Gotan Project: I picked up their album La Revancha del Tango this week on a whim, knowing sod all about them except for hints of style (downtempo, loungesque, world not a million miles away from some of Thievery Corporation's work). I'm damn glad I did; its a fine collection of music, and I'll certainly be looking to pick up later releases (La Revancha... was 2001). In fact in lieu of writing more here back when I started it (a week ago) I went shopping for Lunático. If anything the latter is better - all in my opinion of course; it is more polished, more accomplished: hallmarks of the group having played together longer, perhaps. I'm left not entirely sure how to describe it - the name comes from a syllable basesd spoonerism of Tango, but the music is, to my ears, more than that. Loungesque, jazzy, cool and fucking excellent.
Fucking excellent actually fits for a description of all the music I've ended up acquiring in the past week. An unfortunate accident meant I damaged some CDs Garry had passed me when I was in Dundee in June/July; on discovering this I did what I should have done much earlier and rushed out to not only replace them, but acquire more of the artists concerned; so I now have three Mogwai albums and two Beta Band CDs to enjoy. Happy music to make you grin, uplifting or chilled dependent on the frame of mind when putting them on. Great stuff.
I was also enchanted by my only listen so far of PJ Harvey's White Chalk; I cannot expand on that description for now - hey, I had 10 new discs to get through! - but it was a work that left a firm first impression and I look forward to giving it the time it deserves.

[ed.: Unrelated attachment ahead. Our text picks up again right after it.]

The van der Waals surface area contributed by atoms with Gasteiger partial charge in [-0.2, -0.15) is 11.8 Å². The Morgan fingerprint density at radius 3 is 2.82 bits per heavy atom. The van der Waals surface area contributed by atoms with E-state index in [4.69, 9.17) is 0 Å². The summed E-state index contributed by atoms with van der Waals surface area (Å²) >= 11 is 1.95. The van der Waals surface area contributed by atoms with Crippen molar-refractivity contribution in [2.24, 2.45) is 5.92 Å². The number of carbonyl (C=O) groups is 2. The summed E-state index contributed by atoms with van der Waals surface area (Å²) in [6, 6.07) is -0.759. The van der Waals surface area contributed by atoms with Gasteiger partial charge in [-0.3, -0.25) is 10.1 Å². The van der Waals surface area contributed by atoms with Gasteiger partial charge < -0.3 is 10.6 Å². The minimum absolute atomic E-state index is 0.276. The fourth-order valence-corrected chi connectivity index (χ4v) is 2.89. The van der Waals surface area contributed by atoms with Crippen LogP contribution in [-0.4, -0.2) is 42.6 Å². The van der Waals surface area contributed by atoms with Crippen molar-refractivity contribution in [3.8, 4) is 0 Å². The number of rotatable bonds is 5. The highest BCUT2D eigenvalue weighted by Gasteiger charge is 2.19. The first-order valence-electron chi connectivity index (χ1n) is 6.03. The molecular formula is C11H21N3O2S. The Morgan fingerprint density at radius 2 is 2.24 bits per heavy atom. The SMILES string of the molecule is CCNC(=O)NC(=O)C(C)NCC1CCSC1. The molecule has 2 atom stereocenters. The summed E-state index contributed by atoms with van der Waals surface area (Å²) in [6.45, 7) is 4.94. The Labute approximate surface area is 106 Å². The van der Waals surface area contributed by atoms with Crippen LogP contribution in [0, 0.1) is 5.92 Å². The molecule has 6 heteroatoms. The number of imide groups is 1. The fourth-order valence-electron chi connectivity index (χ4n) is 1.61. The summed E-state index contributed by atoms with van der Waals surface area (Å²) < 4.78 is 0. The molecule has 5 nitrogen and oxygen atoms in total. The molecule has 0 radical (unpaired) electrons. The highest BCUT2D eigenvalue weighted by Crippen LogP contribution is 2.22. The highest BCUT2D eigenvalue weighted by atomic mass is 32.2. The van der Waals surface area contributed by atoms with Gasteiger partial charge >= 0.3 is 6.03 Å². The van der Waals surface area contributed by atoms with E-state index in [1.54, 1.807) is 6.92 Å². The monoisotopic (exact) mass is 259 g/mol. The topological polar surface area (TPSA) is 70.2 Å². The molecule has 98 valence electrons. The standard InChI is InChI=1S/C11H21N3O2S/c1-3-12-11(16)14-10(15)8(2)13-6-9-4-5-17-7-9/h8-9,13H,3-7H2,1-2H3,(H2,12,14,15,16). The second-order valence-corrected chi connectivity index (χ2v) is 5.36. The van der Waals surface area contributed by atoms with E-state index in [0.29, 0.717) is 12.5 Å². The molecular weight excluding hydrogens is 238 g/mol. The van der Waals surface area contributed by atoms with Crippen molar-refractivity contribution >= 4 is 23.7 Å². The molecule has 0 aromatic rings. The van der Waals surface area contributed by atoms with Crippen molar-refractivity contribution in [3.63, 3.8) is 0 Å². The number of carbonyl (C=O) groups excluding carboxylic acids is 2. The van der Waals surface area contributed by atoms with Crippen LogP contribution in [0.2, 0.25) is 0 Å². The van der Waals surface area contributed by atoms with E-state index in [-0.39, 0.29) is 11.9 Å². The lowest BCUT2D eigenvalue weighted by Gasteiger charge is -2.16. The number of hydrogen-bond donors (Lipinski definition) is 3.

I also picked up Thievery Corporation's Versions - in the end not so much because I like their stuff (I do; The Mirror Conspiracy ranks amongst my favourite albums), but because one of the mixes is of an old Ben Folds (well, Fear of Pop, but that was a 'Five era Folds side project) tune. Yes, I do rate Folds that highly, why? I found Versions disappointing in the end - too same-y and left little impression beyond being background music. TC's work normally encompasses a little more, and maybe I was expecting too much from what is a disc of remixes, but though it will get play it will not likely get many listens.
That said, for Versions to be the worst of the buys was lucky enough - the slight gamble on Daddy G's DJ Kicks album and an old Kristin Hersh title paid off well enough, but the biggest unknown of the bunch, And she Closed her eyes by Stina Nordenstam, has ended up enchanting me the most. Timid, almost muffled, vocals, and soft arrangements drawing ear, mind and mood alike to a thoroughly calm place. Quirky for certain and by no means everyone's cup of tea it has definite jazz and even *gasp* easy listening vibes at times if the elements are taken alone, but as a whole it transcends its limitations to reward on a fundamental level. Great late-night music (or last-thing, anyway; it's only 11 but I'm off to bed and to read Making Money) to boot, and a fitting accompaniment to an attempt to be a little brighter.